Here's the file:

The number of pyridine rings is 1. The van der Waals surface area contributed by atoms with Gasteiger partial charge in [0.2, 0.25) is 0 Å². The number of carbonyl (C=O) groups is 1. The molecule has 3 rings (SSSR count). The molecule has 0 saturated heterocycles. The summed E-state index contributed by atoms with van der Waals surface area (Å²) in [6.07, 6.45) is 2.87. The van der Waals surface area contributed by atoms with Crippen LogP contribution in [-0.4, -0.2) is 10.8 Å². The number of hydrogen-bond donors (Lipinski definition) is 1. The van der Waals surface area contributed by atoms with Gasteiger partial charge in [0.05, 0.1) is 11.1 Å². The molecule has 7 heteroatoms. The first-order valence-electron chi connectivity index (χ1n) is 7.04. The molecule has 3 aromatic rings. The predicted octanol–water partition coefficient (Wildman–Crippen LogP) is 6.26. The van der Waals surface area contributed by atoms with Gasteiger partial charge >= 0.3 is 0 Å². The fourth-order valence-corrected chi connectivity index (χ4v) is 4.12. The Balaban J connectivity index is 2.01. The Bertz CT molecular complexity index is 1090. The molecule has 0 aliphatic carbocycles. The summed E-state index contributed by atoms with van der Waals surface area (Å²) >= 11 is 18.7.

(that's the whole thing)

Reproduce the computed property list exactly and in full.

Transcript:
The number of pyridine rings is 1. The van der Waals surface area contributed by atoms with Gasteiger partial charge in [0.2, 0.25) is 0 Å². The number of carbonyl (C=O) groups is 1. The molecule has 3 rings (SSSR count). The molecule has 0 saturated heterocycles. The summed E-state index contributed by atoms with van der Waals surface area (Å²) in [6.07, 6.45) is 2.87. The van der Waals surface area contributed by atoms with Crippen LogP contribution in [-0.4, -0.2) is 10.8 Å². The number of hydrogen-bond donors (Lipinski definition) is 1. The van der Waals surface area contributed by atoms with Gasteiger partial charge in [0.05, 0.1) is 11.1 Å². The molecule has 7 heteroatoms. The first-order valence-electron chi connectivity index (χ1n) is 7.04. The molecule has 3 aromatic rings. The predicted octanol–water partition coefficient (Wildman–Crippen LogP) is 6.26. The van der Waals surface area contributed by atoms with Gasteiger partial charge >= 0.3 is 0 Å². The fourth-order valence-corrected chi connectivity index (χ4v) is 4.12. The Balaban J connectivity index is 2.01. The Bertz CT molecular complexity index is 1090. The molecule has 0 aliphatic carbocycles. The summed E-state index contributed by atoms with van der Waals surface area (Å²) >= 11 is 18.7.